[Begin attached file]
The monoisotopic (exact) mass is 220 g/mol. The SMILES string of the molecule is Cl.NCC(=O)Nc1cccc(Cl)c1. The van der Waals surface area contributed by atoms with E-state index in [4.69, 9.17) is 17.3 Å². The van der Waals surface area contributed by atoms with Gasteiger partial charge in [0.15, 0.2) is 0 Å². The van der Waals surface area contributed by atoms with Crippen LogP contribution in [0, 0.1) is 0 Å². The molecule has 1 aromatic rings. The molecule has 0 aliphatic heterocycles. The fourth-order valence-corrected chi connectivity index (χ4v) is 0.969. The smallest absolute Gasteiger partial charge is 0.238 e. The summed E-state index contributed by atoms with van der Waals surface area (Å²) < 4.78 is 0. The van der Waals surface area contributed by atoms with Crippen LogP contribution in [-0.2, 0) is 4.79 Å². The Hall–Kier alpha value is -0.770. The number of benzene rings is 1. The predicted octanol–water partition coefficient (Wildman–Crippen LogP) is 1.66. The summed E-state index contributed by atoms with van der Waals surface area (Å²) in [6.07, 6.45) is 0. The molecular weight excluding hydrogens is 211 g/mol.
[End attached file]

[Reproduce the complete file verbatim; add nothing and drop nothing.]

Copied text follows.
The monoisotopic (exact) mass is 220 g/mol. The SMILES string of the molecule is Cl.NCC(=O)Nc1cccc(Cl)c1. The van der Waals surface area contributed by atoms with E-state index in [4.69, 9.17) is 17.3 Å². The van der Waals surface area contributed by atoms with Gasteiger partial charge in [0.15, 0.2) is 0 Å². The van der Waals surface area contributed by atoms with Crippen LogP contribution in [0, 0.1) is 0 Å². The molecule has 1 aromatic rings. The molecule has 0 aliphatic heterocycles. The fourth-order valence-corrected chi connectivity index (χ4v) is 0.969. The smallest absolute Gasteiger partial charge is 0.238 e. The summed E-state index contributed by atoms with van der Waals surface area (Å²) < 4.78 is 0. The van der Waals surface area contributed by atoms with Crippen LogP contribution in [-0.2, 0) is 4.79 Å². The Hall–Kier alpha value is -0.770. The number of benzene rings is 1. The predicted octanol–water partition coefficient (Wildman–Crippen LogP) is 1.66. The summed E-state index contributed by atoms with van der Waals surface area (Å²) in [6.07, 6.45) is 0. The molecular weight excluding hydrogens is 211 g/mol.